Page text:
Believers ask this question sincerely, and it deserves a sincere answer. While the sinful nature in us wants us to view our financial church offerings as a “touchy subject”, our faith in Christ overrules that faulty notion and instead looks at our offerings as a tangible way to honor the Lord and support his work. But, how much should I give? A second question is related, which we’ll address next week: how are my offerings used and how does that affect my giving? For today, however, we’ll look at the question of “how much?”.
The reason it’s a question is that God doesn’t give us a precise answer. He leaves it to our Christian freedom. Each of you should give what you have decided in your heart to give, not reluctantly or under compulsion, for God loves a cheerful giver. (II Corinthians 9:7) In the Old Testament times before Jesus came, our Lord had specific commands regarding the offerings of his believers, as he used a variety of ceremonies designed to keep his people focused on the promise of the coming Savior. In the New Testament times in which we live, now that Christ has come, those commands are no longer in place. But, the invitation and expectation of joyful offerings of thanks in support of the spread of the Gospel remain. And while it’s true that he now leaves the amount to our Christian freedom, he does not leave us without guidance in both the Old and New Testaments as we seek to honor him with our wealth.
The first guidance addresses our motivation. Why do we want to give offerings in the first place? It’s not to earn our salvation, of course. It’s not to fulfill some obligation that will place us in good stead with our Maker. No, it’s thankfulness! That’s what moves us. We want to “praise God from whom all blessings flow” as the old hymn says. For you know the grace of our Lord Jesus Christ, that though he was rich, yet for your sake he became poor, so that you through his poverty might become rich. (II Corinthians 8:9) Sinners like us are freely cleansed and forgiven by the sacrifice of Jesus in our place. Thanksgiving for his grace moves us to dedicate ourselves to him in return, and that includes our wealth. “Take my life and let it be, consecrated Lord to thee”, as another old hymn so aptly confesses.
“But Pastor, be more specific. I want to consecrate myself to the Lord in thanksgiving, with my offerings too. But give me more direction as to how much.” Well, again, the Lord leaves it up to us. At the same time, we can learn something from the Old Testament Law, even though it is no longer demanded of us. For those people before Christ, it was the “tithe” – 10%. And the 10% was from the best, not the left-overs or from part of the crop or flock that was the weakest. Bring the best of the firstfruits of your soil to the house of the Lord our God. (Exodus 23:19) Is that helpful to our planning today? Paul talks to New Testament Christians when he wrote, On the first day of every week, each one of you should set aside a sum of money in keeping with your income … (I Corinthians 16:2) It doesn’t have to be 10%. Maybe you choose higher. Maybe, because of other obligations the Lord gives you in taking care of your family needs, you choose a little lower. But, a regular percentage of your income, prayerfully considered and planned, allows your offerings to go up or down as the Lord allows your wealth to go up or down.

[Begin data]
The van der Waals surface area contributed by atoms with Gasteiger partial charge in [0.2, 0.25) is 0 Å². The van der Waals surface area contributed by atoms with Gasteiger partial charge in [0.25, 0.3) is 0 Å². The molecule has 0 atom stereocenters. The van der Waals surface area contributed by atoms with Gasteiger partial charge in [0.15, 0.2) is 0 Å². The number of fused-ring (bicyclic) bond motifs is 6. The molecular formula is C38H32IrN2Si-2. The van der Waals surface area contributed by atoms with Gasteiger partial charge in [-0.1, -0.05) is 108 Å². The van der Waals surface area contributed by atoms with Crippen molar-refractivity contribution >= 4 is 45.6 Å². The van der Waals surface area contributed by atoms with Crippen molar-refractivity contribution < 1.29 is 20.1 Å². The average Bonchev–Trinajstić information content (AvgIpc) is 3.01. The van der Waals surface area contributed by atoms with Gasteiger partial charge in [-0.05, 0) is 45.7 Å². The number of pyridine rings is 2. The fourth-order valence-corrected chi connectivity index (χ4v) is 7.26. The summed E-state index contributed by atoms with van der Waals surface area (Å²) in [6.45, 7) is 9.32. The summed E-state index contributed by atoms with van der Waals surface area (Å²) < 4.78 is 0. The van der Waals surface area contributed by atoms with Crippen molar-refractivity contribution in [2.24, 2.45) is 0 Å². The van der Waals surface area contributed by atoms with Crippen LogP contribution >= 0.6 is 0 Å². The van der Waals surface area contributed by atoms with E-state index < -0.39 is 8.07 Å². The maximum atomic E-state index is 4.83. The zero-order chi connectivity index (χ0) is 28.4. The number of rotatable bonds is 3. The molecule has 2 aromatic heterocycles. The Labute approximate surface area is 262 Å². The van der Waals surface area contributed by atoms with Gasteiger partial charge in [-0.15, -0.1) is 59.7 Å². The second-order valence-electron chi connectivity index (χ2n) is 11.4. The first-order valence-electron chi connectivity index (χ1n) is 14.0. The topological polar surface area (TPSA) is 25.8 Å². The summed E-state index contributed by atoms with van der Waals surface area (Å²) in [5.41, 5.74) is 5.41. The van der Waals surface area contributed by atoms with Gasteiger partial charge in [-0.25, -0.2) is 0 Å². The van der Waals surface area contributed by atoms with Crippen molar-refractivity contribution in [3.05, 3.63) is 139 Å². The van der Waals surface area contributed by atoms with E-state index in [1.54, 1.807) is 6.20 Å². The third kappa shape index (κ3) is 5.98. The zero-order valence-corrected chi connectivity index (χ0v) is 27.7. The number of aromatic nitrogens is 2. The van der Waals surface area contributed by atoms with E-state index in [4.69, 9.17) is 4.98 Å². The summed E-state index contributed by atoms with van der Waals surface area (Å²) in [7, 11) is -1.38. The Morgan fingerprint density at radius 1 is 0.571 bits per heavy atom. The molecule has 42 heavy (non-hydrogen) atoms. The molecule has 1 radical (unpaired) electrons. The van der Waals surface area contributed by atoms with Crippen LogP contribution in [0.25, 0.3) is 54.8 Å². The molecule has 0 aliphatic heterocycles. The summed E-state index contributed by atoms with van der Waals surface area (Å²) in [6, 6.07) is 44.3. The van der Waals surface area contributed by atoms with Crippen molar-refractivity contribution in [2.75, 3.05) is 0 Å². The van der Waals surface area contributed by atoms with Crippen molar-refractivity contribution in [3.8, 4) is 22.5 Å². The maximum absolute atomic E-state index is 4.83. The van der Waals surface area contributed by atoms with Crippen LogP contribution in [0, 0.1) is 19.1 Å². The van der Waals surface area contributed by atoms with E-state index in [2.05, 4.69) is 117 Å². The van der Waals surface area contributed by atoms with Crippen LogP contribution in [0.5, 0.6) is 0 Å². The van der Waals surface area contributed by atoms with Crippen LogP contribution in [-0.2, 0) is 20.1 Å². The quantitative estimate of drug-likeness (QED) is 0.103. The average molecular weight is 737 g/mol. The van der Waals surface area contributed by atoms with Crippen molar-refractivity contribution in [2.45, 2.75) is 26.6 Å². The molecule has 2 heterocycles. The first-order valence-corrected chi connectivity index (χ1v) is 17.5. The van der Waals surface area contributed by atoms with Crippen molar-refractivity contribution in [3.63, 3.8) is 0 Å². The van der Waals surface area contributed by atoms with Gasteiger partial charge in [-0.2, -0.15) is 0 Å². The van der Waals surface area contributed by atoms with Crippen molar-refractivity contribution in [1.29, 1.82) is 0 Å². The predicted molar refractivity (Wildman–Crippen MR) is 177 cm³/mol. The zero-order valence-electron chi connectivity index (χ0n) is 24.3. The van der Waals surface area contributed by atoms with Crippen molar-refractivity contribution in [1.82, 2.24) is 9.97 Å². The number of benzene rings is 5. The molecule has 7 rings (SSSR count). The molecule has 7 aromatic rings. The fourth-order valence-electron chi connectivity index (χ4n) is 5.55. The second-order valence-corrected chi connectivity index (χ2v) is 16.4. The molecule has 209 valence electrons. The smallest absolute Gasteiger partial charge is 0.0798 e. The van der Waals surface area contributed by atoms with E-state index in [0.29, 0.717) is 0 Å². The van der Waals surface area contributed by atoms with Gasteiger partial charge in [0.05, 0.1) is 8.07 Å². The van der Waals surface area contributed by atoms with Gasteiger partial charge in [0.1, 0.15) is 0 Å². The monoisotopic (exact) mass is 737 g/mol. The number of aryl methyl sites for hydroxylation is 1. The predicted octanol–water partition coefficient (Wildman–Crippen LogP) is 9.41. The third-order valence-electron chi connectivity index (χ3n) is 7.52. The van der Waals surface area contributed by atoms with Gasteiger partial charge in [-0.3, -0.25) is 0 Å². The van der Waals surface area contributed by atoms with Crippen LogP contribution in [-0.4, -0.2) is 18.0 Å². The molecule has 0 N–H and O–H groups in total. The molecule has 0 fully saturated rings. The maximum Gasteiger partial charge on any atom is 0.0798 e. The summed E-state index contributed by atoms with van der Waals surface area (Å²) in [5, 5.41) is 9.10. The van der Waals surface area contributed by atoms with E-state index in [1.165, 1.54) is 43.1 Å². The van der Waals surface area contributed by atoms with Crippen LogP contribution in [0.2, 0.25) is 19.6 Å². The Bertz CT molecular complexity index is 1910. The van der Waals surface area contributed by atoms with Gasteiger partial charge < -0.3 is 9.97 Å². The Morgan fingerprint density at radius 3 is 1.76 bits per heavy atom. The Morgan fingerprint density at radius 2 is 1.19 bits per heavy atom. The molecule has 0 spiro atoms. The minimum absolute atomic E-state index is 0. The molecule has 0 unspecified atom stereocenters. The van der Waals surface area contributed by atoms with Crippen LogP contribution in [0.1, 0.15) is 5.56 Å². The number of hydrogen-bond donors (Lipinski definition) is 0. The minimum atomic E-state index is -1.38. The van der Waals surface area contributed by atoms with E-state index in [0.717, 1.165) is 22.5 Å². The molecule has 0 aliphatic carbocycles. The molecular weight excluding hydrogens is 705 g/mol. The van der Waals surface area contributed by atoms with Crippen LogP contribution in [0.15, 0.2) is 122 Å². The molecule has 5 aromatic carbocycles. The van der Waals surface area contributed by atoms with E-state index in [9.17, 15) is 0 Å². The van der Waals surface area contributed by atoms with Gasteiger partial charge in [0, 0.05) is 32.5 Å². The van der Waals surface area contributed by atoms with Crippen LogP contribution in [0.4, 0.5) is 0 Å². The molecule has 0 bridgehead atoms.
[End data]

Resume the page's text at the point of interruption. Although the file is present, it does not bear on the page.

So, back to the question of “how much?”. Perhaps it’s best just to review some of the guidance God gives, and then leave it to each of us to prayerfully consider and plan how much of our income we want to return to the Lord in thanksgiving, for his work of sharing the Gospel. His guidance is this:
· Cheerfully – in other words, motivated by thanksgiving for his blessings, not by guilt
· Regularly – remember Paul’s direction to set aside an amount on the first day of every week
· Percentage – as Paul urged and as the old tithe illustrated, in keeping with your income
· Firstfruits – the Lord is first in our hearts, not receiving what might be left over at the end
Christians do ask the question sincerely. Yet, “how much?” is less of the question than “why?” and “how?” Prayerfully consider those questions, and the Lord will be well pleased with the “how much?” that you bring, whatever that amount may be.
Next week, we’ll address part 2 of the question: how are my offerings used?